“My family advised me against it due to the fact that, you know, I’m a 19-year-old Black man. Who knows what’s going to happen? And that’s just sort of the reality of what we’re living in.”
Kayla Friedland (COL ’22) – Washington D.C.
When Kayla Friedland’s (COL ’22) plane touched down in Washington, D.C. on May 26 as she arrived in the city for the summer, she already knew she would be joining the protesters assembling in Lafayette Park that afternoon.
Friedland was surprised to observe that police, who allowed armed white protesters in several states to approach officers during protests against COVID-19 restrictions, quickly turned to violence against her and other Black protesters gathering feet away.
“I spent a lot of time that day at the front lines to help move fences between us and police,” Friedland said. “There were multiple times that night when police hit women, men, children in the face, on the body. The Secret Service fully punched a girl in the face, left her with a bruise.”
Friedland returned with her friends to the protests the next day, where the tension of the night before escalated.
“Police were starting to cut the block off with their bodies. They had batons in their hands, they had shields,” Friedland said. “Without warning, they immediately maced the person in front of them who was on a bicycle. They drove him off of his bicycle and maced him for multiple seconds, almost to make an example out of him. When I moved forward to say to them to stop, they began to mace me and I had to turn around and begin running.”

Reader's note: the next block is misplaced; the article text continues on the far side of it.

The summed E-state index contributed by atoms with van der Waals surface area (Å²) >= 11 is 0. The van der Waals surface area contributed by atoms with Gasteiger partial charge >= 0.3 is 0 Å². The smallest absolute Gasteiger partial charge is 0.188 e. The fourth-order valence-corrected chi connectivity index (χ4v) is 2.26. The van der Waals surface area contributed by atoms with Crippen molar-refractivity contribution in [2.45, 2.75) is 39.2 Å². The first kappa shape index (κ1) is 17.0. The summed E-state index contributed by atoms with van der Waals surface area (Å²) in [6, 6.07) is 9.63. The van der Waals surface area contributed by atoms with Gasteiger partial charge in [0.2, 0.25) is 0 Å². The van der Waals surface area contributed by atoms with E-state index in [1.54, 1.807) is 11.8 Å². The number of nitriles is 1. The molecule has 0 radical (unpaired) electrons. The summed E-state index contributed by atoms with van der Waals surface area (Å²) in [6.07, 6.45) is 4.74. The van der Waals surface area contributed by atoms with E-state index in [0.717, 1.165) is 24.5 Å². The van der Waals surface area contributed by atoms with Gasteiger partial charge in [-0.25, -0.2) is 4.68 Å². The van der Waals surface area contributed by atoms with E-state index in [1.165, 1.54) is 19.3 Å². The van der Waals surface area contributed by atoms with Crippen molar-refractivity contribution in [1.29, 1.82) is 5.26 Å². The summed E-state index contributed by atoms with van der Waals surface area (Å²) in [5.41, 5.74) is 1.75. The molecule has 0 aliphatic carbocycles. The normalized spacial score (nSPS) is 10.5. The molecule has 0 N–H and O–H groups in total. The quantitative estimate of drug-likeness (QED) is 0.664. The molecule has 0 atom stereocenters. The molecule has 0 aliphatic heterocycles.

Friedland’s voice was still scratchy from the night of tear gas and mace when she explained that, as officers surrounded them and used force, some protesters began to physically resist the police. According to Friedland, two cars on the block were set on fire, and flames spread to nearby trees.
“We knew we were being boxed in, and there was nothing we could do, so people began to get violent back to take what remaining power they had and defend themselves,” she said.
As the protests continued into the night, Friedland estimates that police threw 15 canisters of tear gas into the crowd. Police also used mace, batons, striker grenades, and rubber bullets to drive the crowd back. Friedland herself was hit twice by rubber bullets during the protest.
“It turned out to be a very violent night but 100 percent not out of the choices of protesters,” she said. “I had my hands up and they shot me.”
Friday and Saturday saw some of the earliest protests following Floyd’s death, and protesters were unprepared for the level of violence they experienced from the police, she explained.
“There were countless people who could not see, whose faces were burning, who had their arms in slings because they were shot with rubber bullets,” she said. “Rubber bullets still hurt quite a lot as I can now personally attest.”
According to Friedland, it was the police, not the protesters, who instigated violence at the protests she attended. “People pushing for peaceful protest don’t understand what it is like to be on the front lines, to constantly have your bodies up for violence,” she said.
“They [the police] do not care whether people are violent or not. They care about whether they are comfortable, and as soon as they are uncomfortable, honestly just because of our presence, they hurt us just because they can.”
Christina Ruder (SFS ’23) – Dallas and Plano, Texas
“Let us leave! Let us leave!” The voices of 674 protesters carried this cry across the Margaret Hunt Hill Bridge in Dallas on June 1. Christina Ruder (SFS ’23) and her fellow protesters had been surrounded by police, who had sent tear gas and rubber bullets into the crowd just minutes before. Soon after, Ruder found herself on the ground, bound by zip tie handcuffs, with no explanation as to why police were detaining her.